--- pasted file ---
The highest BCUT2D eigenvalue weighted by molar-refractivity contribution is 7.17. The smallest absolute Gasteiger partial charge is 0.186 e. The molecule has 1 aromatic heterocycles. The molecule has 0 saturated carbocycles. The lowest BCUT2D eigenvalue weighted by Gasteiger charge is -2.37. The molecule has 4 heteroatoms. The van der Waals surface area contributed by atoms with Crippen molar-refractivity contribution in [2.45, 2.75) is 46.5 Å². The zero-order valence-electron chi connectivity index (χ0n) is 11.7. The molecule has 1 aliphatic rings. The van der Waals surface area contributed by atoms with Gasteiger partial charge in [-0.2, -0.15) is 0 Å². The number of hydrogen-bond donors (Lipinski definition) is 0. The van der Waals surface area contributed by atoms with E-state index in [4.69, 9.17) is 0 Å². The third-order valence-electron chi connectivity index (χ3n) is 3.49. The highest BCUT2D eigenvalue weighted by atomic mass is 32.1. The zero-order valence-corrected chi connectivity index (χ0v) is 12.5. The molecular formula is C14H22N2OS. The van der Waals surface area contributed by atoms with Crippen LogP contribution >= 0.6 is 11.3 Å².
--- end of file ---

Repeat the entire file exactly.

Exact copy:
The highest BCUT2D eigenvalue weighted by molar-refractivity contribution is 7.17. The smallest absolute Gasteiger partial charge is 0.186 e. The molecule has 1 aromatic heterocycles. The molecule has 0 saturated carbocycles. The lowest BCUT2D eigenvalue weighted by Gasteiger charge is -2.37. The molecule has 4 heteroatoms. The van der Waals surface area contributed by atoms with Crippen molar-refractivity contribution in [2.45, 2.75) is 46.5 Å². The zero-order valence-electron chi connectivity index (χ0n) is 11.7. The molecule has 1 aliphatic rings. The van der Waals surface area contributed by atoms with Gasteiger partial charge in [-0.2, -0.15) is 0 Å². The number of hydrogen-bond donors (Lipinski definition) is 0. The van der Waals surface area contributed by atoms with E-state index in [4.69, 9.17) is 0 Å². The third-order valence-electron chi connectivity index (χ3n) is 3.49. The highest BCUT2D eigenvalue weighted by atomic mass is 32.1. The zero-order valence-corrected chi connectivity index (χ0v) is 12.5. The molecular formula is C14H22N2OS. The van der Waals surface area contributed by atoms with Crippen LogP contribution >= 0.6 is 11.3 Å².